Referring again to the production notes, the film is an exploration of “different kinds of love,” “love and its many phases and seasons,” calling to mind Anna Karenina again where she says, “there are as many kinds of love as there are hearts.” Yet if Anna Karenina is, however loosely, the touchstone for To the Wonder, then we must take to heart the moralizing of the character Konstantin Levin who declares in the film that “Sensual desire indulged for its own sake is the misuse of something sacred which is given to us so that we may choose the one person with whom to fulfill our humanness.” In that spirit, a priest from To the Wonder exhorts, “You have to struggle with yourself.” For these troubled lovers the only real question is whether these souls can escape a marital train wreck and cross the threshold of hope into agape, the divine love.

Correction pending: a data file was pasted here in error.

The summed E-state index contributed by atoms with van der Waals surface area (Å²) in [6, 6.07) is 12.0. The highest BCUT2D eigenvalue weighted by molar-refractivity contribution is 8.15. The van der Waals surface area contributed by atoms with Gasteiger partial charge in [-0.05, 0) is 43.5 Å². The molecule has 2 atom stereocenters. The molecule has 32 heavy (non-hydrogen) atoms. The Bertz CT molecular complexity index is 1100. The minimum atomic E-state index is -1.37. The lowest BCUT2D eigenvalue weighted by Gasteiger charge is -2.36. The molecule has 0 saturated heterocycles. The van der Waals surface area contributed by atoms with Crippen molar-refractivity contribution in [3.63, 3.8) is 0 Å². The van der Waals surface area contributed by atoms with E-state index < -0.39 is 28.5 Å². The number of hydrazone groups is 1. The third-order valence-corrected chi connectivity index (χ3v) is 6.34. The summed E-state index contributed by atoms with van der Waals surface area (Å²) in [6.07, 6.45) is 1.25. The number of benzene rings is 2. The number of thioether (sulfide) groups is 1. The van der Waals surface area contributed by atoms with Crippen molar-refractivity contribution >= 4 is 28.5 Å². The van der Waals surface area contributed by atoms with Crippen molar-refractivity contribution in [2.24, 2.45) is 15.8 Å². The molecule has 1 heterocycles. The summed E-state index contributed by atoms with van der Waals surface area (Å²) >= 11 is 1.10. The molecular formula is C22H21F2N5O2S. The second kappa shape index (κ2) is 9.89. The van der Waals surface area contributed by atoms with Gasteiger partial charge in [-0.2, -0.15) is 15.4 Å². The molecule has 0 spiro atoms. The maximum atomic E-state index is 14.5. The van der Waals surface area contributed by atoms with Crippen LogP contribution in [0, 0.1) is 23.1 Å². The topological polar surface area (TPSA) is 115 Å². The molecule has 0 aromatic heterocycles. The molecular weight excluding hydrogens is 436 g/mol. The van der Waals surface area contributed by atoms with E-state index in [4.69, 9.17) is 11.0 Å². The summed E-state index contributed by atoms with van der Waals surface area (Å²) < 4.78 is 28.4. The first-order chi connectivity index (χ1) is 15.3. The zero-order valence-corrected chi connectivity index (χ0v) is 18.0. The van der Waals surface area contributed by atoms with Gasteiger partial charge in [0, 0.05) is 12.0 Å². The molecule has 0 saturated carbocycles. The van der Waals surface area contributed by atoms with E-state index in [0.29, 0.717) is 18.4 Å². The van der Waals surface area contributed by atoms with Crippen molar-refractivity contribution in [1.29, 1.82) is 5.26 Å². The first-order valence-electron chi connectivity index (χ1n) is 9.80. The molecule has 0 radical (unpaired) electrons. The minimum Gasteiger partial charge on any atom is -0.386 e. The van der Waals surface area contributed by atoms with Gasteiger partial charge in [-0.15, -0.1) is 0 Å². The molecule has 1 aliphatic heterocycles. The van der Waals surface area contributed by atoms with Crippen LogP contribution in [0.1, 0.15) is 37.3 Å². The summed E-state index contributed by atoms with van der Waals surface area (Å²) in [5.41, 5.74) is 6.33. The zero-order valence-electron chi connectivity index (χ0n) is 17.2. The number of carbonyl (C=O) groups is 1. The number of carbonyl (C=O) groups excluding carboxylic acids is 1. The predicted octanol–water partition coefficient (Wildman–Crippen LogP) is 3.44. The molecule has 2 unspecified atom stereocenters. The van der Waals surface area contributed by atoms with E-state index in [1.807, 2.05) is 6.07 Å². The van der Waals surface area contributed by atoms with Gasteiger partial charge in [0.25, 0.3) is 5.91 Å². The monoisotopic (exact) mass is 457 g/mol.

In a contrasting subplot is Fr. Quintana (Javier Bardem), the Catholic priest who “no longer feels the ardor he knew in the first days of his faith, and wonders if he ever will again.” Despite this, he ministers to the townsfolk, including Marina, with dedication. He is described as suffering a crisis of vocation, but a better word for it may be the dark night of the soul. Besides talking with inmates, priests, and locals about their troubled lives, Javier Bardem researched his role by reading a biography of Mother Teresa. When he prays “Intensely I seek You ... My soul thirsts for You. Exhausted. Will you be like a stream that dries up?,” it seems obvious that, like the Saint of Calcutta’s Gutters, he is traversing the desert of spiritual dryness.